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Saudi Arabia: 29-year-old fitness instructor facing trial for championing women's rights

Manahel al-Otaibi has has been forcibly disappeared since November © Private

Manahel al-Otaibi detained for posting Snapchat selfies without an abaya and for calling for the removal of repressive male guardianship laws

Her UK-based sister Fawzia has also been targeted by the authorities

‘The authorities will go to great lengths to punish and silence outspoken women’ - Bissan Fakih  

The Saudi Arabian authorities must immediately release a 29-year-old fitness instructor, human rights defender and blogger who has been forcibly disappeared since November, said Amnesty International. 

Manahel al-Otaibi has already been in detention for a year-and-a-half and has spent the last year awaiting trial before the country’s notorious counter-terrorism court - the Specialised Criminal Court - on cybercrime law charges. 

Al-Otaibi is being tried for posting photos of herself on Snapchat in a mall without an abaya, and for social media posts in support of women’s rights and calling for the removal of Saudi Arabia’s repressive male guardianship laws.

According to court documents reviewed by Amnesty, the Riyadh Criminal Court examined her case in January 2023 and referred it to the Specialised Criminal Court on the basis that her actions “violate religious principles and social values and disrupt public order and undermine the security of the society”. Prosecutors have specifically referenced posts of hers which used the hashtag #EndMaleGuardianship. 

Saudi Arabia’s counter-terrorism court is notorious for conducting grossly unfair trials and handing out harsh sentences - including the death penalty - to those who have peacefully expressed themselves online. Prison officials have cut Manahel al-Otaibi off from all contact with her family and the outside world, and refused to provide her family with information about her whereabouts or wellbeing despite their repeated inquiries.

Both of Manahel al-Otaibi’s sisters have also faced investigation for criminal charges for campaigning for women’s rights. In Manahel al-Otaibi’s hearing, the Saudi public prosecutor noted that her sister, Fawzia al-Otaibi, “leads a propaganda campaign to incite Saudi girls to denounce religious principles and rebel against customs and traditions in the Saudi culture” for using the #society_is_ready hashtag which “promotes liberation and the fall of male guardianship”. The court document states that a separate order would be issued for Fawzia al-Otaibi’s arrest. Fawzia is currently in the UK and cannot return to Saudi Arabia for fear of immediate arrest. Their other sister, Mariam al-Otaibi, is a prominent advocate against Saudi male guardianship. In 2017, she was detained for 104 days and charged over her women’s rights activism and is currently subject to a travel ban and restrictions on her speech. 

Manahel al-Otaibi’s sister Fawzia told Amnesty: 

“Shortly before we lost contact with her, Manahel told us that she had been beaten violently by a fellow prisoner ... I am worried about my sister’s fate facing such an unjust court.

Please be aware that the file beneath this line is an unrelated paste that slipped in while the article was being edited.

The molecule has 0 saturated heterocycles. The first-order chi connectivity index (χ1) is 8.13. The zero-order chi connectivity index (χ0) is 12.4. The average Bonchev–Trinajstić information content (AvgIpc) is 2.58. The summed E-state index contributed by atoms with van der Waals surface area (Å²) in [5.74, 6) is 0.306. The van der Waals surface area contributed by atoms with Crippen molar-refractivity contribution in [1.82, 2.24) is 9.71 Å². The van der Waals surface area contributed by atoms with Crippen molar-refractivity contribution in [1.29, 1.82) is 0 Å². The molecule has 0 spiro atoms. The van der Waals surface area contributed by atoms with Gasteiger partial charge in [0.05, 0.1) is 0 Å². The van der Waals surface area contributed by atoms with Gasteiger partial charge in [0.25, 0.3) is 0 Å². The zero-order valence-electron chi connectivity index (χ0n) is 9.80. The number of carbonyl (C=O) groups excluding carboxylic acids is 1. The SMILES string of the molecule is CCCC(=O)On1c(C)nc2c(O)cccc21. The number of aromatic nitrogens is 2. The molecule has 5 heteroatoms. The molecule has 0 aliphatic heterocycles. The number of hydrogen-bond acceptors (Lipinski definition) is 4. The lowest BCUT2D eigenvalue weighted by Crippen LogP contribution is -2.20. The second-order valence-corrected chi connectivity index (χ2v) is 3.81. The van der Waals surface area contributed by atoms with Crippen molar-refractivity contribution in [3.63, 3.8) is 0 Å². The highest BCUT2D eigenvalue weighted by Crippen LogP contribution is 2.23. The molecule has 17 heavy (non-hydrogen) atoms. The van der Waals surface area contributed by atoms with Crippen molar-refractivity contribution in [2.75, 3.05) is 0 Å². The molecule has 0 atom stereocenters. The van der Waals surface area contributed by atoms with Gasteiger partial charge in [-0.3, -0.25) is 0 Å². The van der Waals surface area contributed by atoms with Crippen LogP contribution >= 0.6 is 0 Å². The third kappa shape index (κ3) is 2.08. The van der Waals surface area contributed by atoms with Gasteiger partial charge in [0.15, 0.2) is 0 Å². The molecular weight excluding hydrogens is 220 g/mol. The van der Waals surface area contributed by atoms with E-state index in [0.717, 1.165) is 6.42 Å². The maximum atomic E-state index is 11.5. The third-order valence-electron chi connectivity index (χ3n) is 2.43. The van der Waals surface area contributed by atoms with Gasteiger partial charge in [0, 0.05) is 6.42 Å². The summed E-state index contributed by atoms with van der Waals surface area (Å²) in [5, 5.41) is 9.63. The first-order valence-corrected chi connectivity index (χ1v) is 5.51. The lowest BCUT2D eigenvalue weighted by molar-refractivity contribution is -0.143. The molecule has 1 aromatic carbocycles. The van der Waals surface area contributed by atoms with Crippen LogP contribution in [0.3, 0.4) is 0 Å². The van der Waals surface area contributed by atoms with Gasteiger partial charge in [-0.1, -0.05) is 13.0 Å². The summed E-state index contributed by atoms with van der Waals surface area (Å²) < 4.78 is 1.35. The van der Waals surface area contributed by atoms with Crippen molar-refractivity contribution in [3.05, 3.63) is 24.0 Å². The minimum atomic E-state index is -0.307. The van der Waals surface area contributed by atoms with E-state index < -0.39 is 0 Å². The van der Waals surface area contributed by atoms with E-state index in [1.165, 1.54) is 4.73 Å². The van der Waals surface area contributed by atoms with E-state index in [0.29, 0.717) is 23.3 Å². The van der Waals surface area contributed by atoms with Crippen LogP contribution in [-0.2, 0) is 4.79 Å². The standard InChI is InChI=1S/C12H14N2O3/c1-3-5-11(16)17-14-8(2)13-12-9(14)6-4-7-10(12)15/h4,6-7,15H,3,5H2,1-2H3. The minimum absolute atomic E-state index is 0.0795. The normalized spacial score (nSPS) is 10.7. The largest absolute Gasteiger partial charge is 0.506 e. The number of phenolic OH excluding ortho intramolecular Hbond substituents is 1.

“This is the reality of how Saudi women are being treated, that the authorities are trying to hide behind their image-washing in the media. 

“Any activity promoting feminism and women’s rights is criminalised.” 

Bissan Fakih, Amnesty International’s Saudi Arabia Campaigner, said: 

“It is outrageous that the Saudi Arabian authorities are punishing Manahel al-Otaibi for expressing her support for women’s rights online and for defying traditional dress codes.

“Her case shatters any illusion that the Saudi Arabian authorities are serious about genuine human rights reform.

“The authorities have touted their women’s rights reforms - including reforms to the male guardianship system and the relaxing of dress codes for women - as a sign of progress in the Kingdom. 

“But this trial is proof that these reforms are not genuine and that the authorities will go to great lengths to punish and silence outspoken women with prolonged arbitrary detention, enforced disappearance and grossly unfair trials.

“The Saudi Arabian authorities must release Manahel al-Otaibi and drop the ludicrous charges against her. She should never have been arrested in the first place, let alone subjected to enforced disappearance and prosecution.

“Pending her release, they must immediately reveal her whereabouts and allow her to contact her family.”

Six-year-long crackdown

Since 2018, the Saudi authorities have arbitrarily detained numerous human rights defenders, women’s rights activists, independent journalists, writers, activists and clerics, putting many through prolonged and unfair trials, often by the Specialised Criminal Court. In the past decade, Amnesty has documented the cases of 69 people prosecuted under the country’s counter-terror law and anti-cybercrime law for exercising their rights to freedom of expression, association and peaceful assembly. Of those, at least 32 have been prosecuted for peacefully expressing their opinions on social media. The real number of prosecutions is likely to be much higher. A number of women’s rights activists who’ve campaigned for the end of the male guardianship system and the right to drive have been among those targeted. Women’s rights activists have reported facing sexual harassment, torture and other forms of ill-treatment during interrogation, and those who’ve been released are under travel bans and face restrictions over their free speech. In one very glaring case, on 25 January 2023 the Specialised Criminal Court re-sentenced Salma al-Shehab, a Leeds University PhD student, to 27 years in prison. She was initially sentenced to 34 years after a grossly unfair trial for publishing tweets in support of women’s rights.

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